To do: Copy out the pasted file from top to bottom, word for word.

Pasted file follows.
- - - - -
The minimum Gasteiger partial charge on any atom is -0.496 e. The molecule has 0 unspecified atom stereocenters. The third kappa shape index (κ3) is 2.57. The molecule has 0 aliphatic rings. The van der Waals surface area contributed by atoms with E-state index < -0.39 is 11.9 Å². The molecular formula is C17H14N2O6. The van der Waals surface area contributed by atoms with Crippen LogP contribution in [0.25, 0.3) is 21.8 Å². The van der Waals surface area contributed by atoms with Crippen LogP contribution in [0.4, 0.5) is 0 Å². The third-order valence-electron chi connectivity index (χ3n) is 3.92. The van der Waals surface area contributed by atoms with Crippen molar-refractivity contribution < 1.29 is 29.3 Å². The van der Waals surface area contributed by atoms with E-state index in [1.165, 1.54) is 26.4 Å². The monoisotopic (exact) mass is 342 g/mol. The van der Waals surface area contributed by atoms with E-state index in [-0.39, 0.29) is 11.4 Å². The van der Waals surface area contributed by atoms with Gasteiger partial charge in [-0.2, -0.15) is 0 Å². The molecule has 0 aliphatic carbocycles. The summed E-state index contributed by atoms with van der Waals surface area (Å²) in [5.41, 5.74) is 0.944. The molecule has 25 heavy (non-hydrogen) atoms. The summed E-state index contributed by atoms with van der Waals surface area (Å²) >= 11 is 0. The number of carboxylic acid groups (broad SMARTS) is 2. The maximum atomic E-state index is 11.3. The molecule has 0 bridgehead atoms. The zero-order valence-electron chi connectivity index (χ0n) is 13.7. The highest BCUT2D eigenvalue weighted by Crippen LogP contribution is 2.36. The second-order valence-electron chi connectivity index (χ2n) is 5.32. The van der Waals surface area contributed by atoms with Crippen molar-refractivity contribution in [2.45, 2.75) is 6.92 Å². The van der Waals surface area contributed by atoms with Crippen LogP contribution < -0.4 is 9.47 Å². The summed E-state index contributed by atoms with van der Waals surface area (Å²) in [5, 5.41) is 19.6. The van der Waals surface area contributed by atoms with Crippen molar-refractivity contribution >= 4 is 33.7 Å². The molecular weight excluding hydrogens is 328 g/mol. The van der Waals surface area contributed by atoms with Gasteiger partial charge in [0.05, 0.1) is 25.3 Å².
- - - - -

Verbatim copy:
The minimum Gasteiger partial charge on any atom is -0.496 e. The molecule has 0 unspecified atom stereocenters. The third kappa shape index (κ3) is 2.57. The molecule has 0 aliphatic rings. The van der Waals surface area contributed by atoms with E-state index < -0.39 is 11.9 Å². The molecular formula is C17H14N2O6. The van der Waals surface area contributed by atoms with Crippen LogP contribution in [0.25, 0.3) is 21.8 Å². The van der Waals surface area contributed by atoms with Crippen LogP contribution in [0.4, 0.5) is 0 Å². The third-order valence-electron chi connectivity index (χ3n) is 3.92. The van der Waals surface area contributed by atoms with Crippen molar-refractivity contribution < 1.29 is 29.3 Å². The van der Waals surface area contributed by atoms with E-state index in [1.165, 1.54) is 26.4 Å². The monoisotopic (exact) mass is 342 g/mol. The van der Waals surface area contributed by atoms with E-state index in [-0.39, 0.29) is 11.4 Å². The van der Waals surface area contributed by atoms with Gasteiger partial charge in [-0.2, -0.15) is 0 Å². The molecule has 0 aliphatic carbocycles. The summed E-state index contributed by atoms with van der Waals surface area (Å²) in [5.41, 5.74) is 0.944. The molecule has 25 heavy (non-hydrogen) atoms. The summed E-state index contributed by atoms with van der Waals surface area (Å²) >= 11 is 0. The number of carboxylic acid groups (broad SMARTS) is 2. The maximum atomic E-state index is 11.3. The molecule has 0 bridgehead atoms. The zero-order valence-electron chi connectivity index (χ0n) is 13.7. The highest BCUT2D eigenvalue weighted by Crippen LogP contribution is 2.36. The second-order valence-electron chi connectivity index (χ2n) is 5.32. The van der Waals surface area contributed by atoms with Crippen molar-refractivity contribution in [2.45, 2.75) is 6.92 Å². The van der Waals surface area contributed by atoms with Crippen LogP contribution < -0.4 is 9.47 Å². The summed E-state index contributed by atoms with van der Waals surface area (Å²) in [5, 5.41) is 19.6. The van der Waals surface area contributed by atoms with Crippen molar-refractivity contribution >= 4 is 33.7 Å². The molecular weight excluding hydrogens is 328 g/mol. The van der Waals surface area contributed by atoms with Gasteiger partial charge in [0.05, 0.1) is 25.3 Å².